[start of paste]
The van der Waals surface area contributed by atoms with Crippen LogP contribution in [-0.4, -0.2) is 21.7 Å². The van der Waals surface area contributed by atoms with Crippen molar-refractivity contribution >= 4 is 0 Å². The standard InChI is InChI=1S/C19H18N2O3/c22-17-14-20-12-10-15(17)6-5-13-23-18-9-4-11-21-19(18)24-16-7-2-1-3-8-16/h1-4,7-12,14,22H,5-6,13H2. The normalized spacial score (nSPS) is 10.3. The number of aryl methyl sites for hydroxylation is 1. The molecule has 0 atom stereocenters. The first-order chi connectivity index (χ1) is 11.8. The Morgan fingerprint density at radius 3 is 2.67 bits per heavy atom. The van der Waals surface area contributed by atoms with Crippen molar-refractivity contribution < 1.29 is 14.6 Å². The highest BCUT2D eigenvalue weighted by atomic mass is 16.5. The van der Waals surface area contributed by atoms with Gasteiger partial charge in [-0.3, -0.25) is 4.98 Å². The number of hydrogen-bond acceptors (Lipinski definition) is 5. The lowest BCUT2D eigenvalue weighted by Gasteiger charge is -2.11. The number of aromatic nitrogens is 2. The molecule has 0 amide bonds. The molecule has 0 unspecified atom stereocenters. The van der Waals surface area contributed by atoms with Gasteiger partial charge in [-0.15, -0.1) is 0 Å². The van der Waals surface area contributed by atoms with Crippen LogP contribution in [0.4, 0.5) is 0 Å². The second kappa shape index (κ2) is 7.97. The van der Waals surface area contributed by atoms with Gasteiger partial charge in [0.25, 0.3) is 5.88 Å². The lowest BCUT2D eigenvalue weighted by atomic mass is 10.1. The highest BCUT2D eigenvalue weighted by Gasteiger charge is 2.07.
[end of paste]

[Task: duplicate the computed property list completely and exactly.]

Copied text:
The van der Waals surface area contributed by atoms with Crippen LogP contribution in [-0.4, -0.2) is 21.7 Å². The van der Waals surface area contributed by atoms with Crippen molar-refractivity contribution >= 4 is 0 Å². The standard InChI is InChI=1S/C19H18N2O3/c22-17-14-20-12-10-15(17)6-5-13-23-18-9-4-11-21-19(18)24-16-7-2-1-3-8-16/h1-4,7-12,14,22H,5-6,13H2. The normalized spacial score (nSPS) is 10.3. The number of aryl methyl sites for hydroxylation is 1. The molecule has 0 atom stereocenters. The first-order chi connectivity index (χ1) is 11.8. The Morgan fingerprint density at radius 3 is 2.67 bits per heavy atom. The van der Waals surface area contributed by atoms with Crippen molar-refractivity contribution < 1.29 is 14.6 Å². The highest BCUT2D eigenvalue weighted by atomic mass is 16.5. The van der Waals surface area contributed by atoms with Gasteiger partial charge in [-0.3, -0.25) is 4.98 Å². The number of hydrogen-bond acceptors (Lipinski definition) is 5. The lowest BCUT2D eigenvalue weighted by Gasteiger charge is -2.11. The number of aromatic nitrogens is 2. The molecule has 0 amide bonds. The molecule has 0 unspecified atom stereocenters. The van der Waals surface area contributed by atoms with Gasteiger partial charge in [-0.15, -0.1) is 0 Å². The van der Waals surface area contributed by atoms with Crippen LogP contribution in [0.4, 0.5) is 0 Å². The second kappa shape index (κ2) is 7.97. The van der Waals surface area contributed by atoms with Gasteiger partial charge in [0.25, 0.3) is 5.88 Å². The lowest BCUT2D eigenvalue weighted by atomic mass is 10.1. The highest BCUT2D eigenvalue weighted by Gasteiger charge is 2.07.